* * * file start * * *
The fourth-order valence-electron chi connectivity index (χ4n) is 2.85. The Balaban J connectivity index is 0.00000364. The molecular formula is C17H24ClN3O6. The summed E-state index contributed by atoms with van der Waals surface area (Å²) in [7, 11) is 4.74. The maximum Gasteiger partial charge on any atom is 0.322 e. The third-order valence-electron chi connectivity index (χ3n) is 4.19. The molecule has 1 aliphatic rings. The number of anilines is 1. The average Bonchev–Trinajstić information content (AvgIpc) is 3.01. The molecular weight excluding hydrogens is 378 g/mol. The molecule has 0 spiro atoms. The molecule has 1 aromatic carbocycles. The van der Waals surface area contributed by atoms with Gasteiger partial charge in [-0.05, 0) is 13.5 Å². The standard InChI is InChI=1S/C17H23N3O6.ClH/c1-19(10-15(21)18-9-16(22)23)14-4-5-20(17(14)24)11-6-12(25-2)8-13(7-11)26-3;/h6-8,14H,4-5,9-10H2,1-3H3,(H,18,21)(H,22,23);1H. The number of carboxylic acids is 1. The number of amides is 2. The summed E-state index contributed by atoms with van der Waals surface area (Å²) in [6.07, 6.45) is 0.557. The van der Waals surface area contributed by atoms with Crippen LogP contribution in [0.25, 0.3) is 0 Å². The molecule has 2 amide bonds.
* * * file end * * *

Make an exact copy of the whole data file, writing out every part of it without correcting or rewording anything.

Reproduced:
The fourth-order valence-electron chi connectivity index (χ4n) is 2.85. The Balaban J connectivity index is 0.00000364. The molecular formula is C17H24ClN3O6. The summed E-state index contributed by atoms with van der Waals surface area (Å²) in [7, 11) is 4.74. The maximum Gasteiger partial charge on any atom is 0.322 e. The third-order valence-electron chi connectivity index (χ3n) is 4.19. The molecule has 1 aliphatic rings. The number of anilines is 1. The average Bonchev–Trinajstić information content (AvgIpc) is 3.01. The molecular weight excluding hydrogens is 378 g/mol. The molecule has 0 spiro atoms. The molecule has 1 aromatic carbocycles. The van der Waals surface area contributed by atoms with Gasteiger partial charge in [-0.05, 0) is 13.5 Å². The standard InChI is InChI=1S/C17H23N3O6.ClH/c1-19(10-15(21)18-9-16(22)23)14-4-5-20(17(14)24)11-6-12(25-2)8-13(7-11)26-3;/h6-8,14H,4-5,9-10H2,1-3H3,(H,18,21)(H,22,23);1H. The number of carboxylic acids is 1. The number of amides is 2. The summed E-state index contributed by atoms with van der Waals surface area (Å²) in [6.07, 6.45) is 0.557. The van der Waals surface area contributed by atoms with Crippen LogP contribution in [0.25, 0.3) is 0 Å². The molecule has 2 amide bonds.